Gothic Lunacy: Lord Byron’s Party

DATELINE: A Dark & Stormy Movie

 

Polidori, Shelley, and Byron, aka Spall, Sands, and Byrne

 

If you want to learn about the dark and stormy night in 1816 that resulted in the creation of Frankenstein and Dracula by Lord Byron’s pals, you might look elsewhere.

Ken Russell’s hothouse and nuthouse movie about Percy and Mary Shelley and Lord Byron is pure Gothicnonsense. As was the style of Russell back in 1987, you had a psychedelic version of biography and history. It is not satisfactory.

The cast is somewhat exemplary:  Gabriel Byrne as lame Byron, Julian Sands as pretty Shelley, Timothy Spall as off-putting Dr. Polidori, and Natasha Richardson as demure Mary! Wow, you almost expect the acting alone will carry the film.

However, the director hijacks every moment and even has cast members chewing on rats. We thought the film turned into that rat-festival moviel, Willard.And, inexplicable pythons wrap around suits of armor. Yep, it’s Ken Russell.

Instead of a dark and stormy night where these highly creative people choose to write great books, we have a literal ghost story. The demons are really around every corner. You almost feel sorry for the servants who basically take a powder during the latter part of the movie to avoid these koo-koo birds.

The summer without sun inspired the writing of Frankenstein and Dracula. Byron took credit for Polidori’s work, and Byron couldn’t write prose. The stepsister of Mary is around for crazy moments in which the sexual peccadilloes of the characters is tested.

We have more than your usual homoerotic connections between the men, including some fairly passionate kisses, but Julian Sands was never prettier. Gabriel Byrne seems to have bigger breasts than the women stars. Timothy Spall is actually slim.

The film becomes increasingly erratic and difficult to watch, as befits what did in the style of Ken Russell ultimately. We had hoped to see something truly fascinating, but not quite on the level of a train wreck.

 

 

 

 

 

 

Tuning into Turner

DATELINE: MOVIE MASHUP

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We feel a great privilege to have seen Mr. Turner with grumpy Timothy Spall as JMW Turner, one of the 19th centuries most intriguing and under-appreciated seascape artists.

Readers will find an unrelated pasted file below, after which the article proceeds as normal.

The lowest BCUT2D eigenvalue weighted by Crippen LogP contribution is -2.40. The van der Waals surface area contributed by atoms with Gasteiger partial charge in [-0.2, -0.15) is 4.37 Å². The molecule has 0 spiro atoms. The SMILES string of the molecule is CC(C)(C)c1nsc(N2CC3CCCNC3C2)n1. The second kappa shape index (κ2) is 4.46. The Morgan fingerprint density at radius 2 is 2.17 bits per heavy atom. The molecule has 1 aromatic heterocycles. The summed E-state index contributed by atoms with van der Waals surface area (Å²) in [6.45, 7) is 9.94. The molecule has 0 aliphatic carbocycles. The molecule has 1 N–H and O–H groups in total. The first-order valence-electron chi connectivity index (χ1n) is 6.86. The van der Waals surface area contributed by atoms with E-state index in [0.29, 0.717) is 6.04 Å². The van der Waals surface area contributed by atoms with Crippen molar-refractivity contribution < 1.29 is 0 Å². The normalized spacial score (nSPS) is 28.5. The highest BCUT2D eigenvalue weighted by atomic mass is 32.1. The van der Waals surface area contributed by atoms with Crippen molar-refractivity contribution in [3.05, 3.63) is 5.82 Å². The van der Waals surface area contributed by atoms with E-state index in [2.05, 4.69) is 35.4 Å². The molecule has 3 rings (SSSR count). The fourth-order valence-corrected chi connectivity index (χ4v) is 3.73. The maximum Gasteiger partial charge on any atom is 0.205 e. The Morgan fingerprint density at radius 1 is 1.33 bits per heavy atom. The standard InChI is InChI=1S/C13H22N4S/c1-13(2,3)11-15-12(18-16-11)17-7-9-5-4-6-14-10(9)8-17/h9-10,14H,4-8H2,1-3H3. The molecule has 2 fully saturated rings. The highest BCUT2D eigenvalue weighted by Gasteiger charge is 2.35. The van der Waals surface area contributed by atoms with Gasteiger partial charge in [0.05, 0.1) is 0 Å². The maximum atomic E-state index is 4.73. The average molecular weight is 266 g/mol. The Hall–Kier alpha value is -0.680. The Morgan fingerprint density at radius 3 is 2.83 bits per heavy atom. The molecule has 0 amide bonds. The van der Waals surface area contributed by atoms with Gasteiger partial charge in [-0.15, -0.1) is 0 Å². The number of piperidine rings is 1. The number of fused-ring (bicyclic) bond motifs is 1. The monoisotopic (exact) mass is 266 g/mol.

Like most artists or creative people with more than a streak of genius, Turner was boorish, unsocial, and a curmudgeon. He had an eye for color that made up for his personal imperfections. Beneath the surface, he was a man true to himself.

Timothy Spall is perfection, giving one of those tour de force performances that too few people saw, and which denied him the accolades and Oscar he deserved for this work.

A man who did not mince words (when he used them), Turner did all for his art. And, the film is luscious with sunrises and sea scenes that Turner took pains to depict as accurately as his brushes could.

Mr. Turner was odd, to say the least, being a hopeless daddy’s boy—and Daddy pleasantly made sacrifices unto old age to make sure conditions were appropriate for his son’s work.

The film portrays the 19th century in all its class-conscious detail, and the film reeks of atmosphere when required. But, the exquisite goes hand in glove with the ugly.

Small encounters highlight the film. When Turner visits a new fangled photography parlor, he is fascinated and appalled. He mutters he is grateful the camera does not take pictures in color.

If one critic claimed Turner was sublime and ridiculous, so was the world in which the painter worked.

Moving as slowly as the pace of life back then, you must fall into the cadence and morals of the era. The film is a treat in how it transports the viewer into another world.

Seeing a dozen cookie-cutter action films can be tolerated if we have the occasional masterpiece to savor. This continues a streak of brilliant biographical films we have so enjoyed—Theory of Everything, Imitation Game, and Foxcatcher, have restored our faith in superior filmmakers. Add Mr. Turner to the list—and it is a banner year.